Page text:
Airplanes are a necessity for most guide businesses in Alaska. Whether it be getting clients into camp by using a flying service or as many guides do, use them to set-up and check on spike camps, fly-in supplies or for the numerous things needed done on a daily basis. You really get dependent on them. Operating in the bush in Alaska with the extreme weather conditions and bad or just short landing strips sooner or later you are going to have an accident. You may remember my first job as a guide working for Tony Lee in the story “I Can Do This” he had an accident on my first day. Another case in point is Gary Bishop, our chief pilot at the Dog Salmon River camp, was talking to one of our newly hired pilots about his personal safety record and the guy said with a cocky attitude, “I’ve never had an accident.” Gary said, “If you work off airport in the bush it’s just a matter of time.” The very next day the guy had an accident. AAA was no different than any other guide operation. On any given day during our season we would have two or three “super cubs” performing a wide variety of different tasks. We also had flying services flying our clients in or out of base camps so there was a wide range of exposure.
AAA Alaskan Outfitters has a great safety record. The only fatal accident in my twenty-two years was the one that I had in the Wrangell’s in 1985. That didn’t involve the business but none the less it was a devastating tragedy. See the story “The Worst Day Of My Life.” It’s been 33 years since, and I think of that day often. That being said, we did have other accidents that involved our planes and some from supporting flying services. Most of them were minor accidents such as prop strikes. We had an extra prop at some of our areas that we could use to get the plane back to an aircraft repair facility. If not we would get someone to fly a new prop out to us.
In the early days of guiding before I got into the business, with small hard tires and weak standard gear legs, prop strikes were a common occurrence. I talked to one guide that had three in one season. In fact, the first couple years of our business the Alaska Professional Hunters Association was still giving out a Prop Strike Award at the annual banquet to the guide with the most prop strikes. With the introduction of Airstreak tires, which were a soft rubber 30” tire, and the beefed up extended gear legs you could roll over most rough areas without going on your nose. Prop strikes then became fairly rare. AAA started out with the Airstreaks then the Alaska Bush Wheel company made the “Bushwheel”, which was a better made tundra tire that went up to 31”. We bought the 31” Bushwheels the first year they were FAA approved. In my twenty-two years with AAA we only had four prop strikes and three accidents which included damaging the prop. The flying services working with us had three more. Other than my major accident I never had a prop strike. I’m sure I came close a few times but I pulled it out, thank the Lord. Most of those happened around our Alaska Peninsula area, mainly because of the major winds and the ever changing strips. Also there were always more planes being used in that area. Since I retired twelve years ago and with AAA now only having the one area, they have had just four including the ones from the flying services.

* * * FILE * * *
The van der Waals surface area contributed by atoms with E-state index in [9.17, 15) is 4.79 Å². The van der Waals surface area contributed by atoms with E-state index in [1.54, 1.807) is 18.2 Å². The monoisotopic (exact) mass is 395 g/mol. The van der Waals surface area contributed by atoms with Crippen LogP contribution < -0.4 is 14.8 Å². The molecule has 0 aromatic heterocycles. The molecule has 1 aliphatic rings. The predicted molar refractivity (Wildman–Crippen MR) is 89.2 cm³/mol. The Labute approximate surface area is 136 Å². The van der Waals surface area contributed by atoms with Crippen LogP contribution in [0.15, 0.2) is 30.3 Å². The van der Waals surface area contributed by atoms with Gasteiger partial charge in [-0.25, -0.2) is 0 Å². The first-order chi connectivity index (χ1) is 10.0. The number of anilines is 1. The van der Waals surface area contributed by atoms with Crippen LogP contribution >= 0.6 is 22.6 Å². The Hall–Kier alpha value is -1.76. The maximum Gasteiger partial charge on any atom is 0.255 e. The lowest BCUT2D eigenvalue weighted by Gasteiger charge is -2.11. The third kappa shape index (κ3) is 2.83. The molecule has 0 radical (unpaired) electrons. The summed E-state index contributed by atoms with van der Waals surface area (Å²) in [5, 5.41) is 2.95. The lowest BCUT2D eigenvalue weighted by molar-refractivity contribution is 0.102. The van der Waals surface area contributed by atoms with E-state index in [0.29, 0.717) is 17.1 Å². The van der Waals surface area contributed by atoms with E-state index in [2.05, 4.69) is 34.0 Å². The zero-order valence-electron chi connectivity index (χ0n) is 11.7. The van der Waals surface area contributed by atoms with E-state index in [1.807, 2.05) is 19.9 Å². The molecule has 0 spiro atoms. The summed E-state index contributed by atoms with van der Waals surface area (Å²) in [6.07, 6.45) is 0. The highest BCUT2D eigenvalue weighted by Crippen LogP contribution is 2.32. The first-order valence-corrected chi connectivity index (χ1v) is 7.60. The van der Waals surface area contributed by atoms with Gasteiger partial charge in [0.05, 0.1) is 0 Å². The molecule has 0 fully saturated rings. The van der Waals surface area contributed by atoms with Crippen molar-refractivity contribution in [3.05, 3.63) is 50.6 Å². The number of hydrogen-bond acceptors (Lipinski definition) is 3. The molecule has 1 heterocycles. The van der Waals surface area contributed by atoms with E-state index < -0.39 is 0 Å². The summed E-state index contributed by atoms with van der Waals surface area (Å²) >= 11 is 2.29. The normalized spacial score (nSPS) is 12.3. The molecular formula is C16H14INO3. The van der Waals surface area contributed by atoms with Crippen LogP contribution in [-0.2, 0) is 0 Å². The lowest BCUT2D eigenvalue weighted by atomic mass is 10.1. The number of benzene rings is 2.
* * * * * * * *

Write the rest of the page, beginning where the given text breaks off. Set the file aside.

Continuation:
During the season, whenever there is an airplane accident everything stops until repairs are made or you get another plane. In the fall of 1991 when I returned from Cold Bay to the Dog Salmon River camp there was a crashed Cessna 185 at the start of our strip. A flying service that was coming in to pick up clients landed short and crashed. No one was hurt but it sheared the gear legs off and took out the prop. It took a couple weeks to get it fixed just enough to fly it to a repair facility.
If you only had one plane and had an accident it could ruin your whole season. If you had more than one plane you could get by but it meant you had to double up the flying which put you behind until you could get another plane.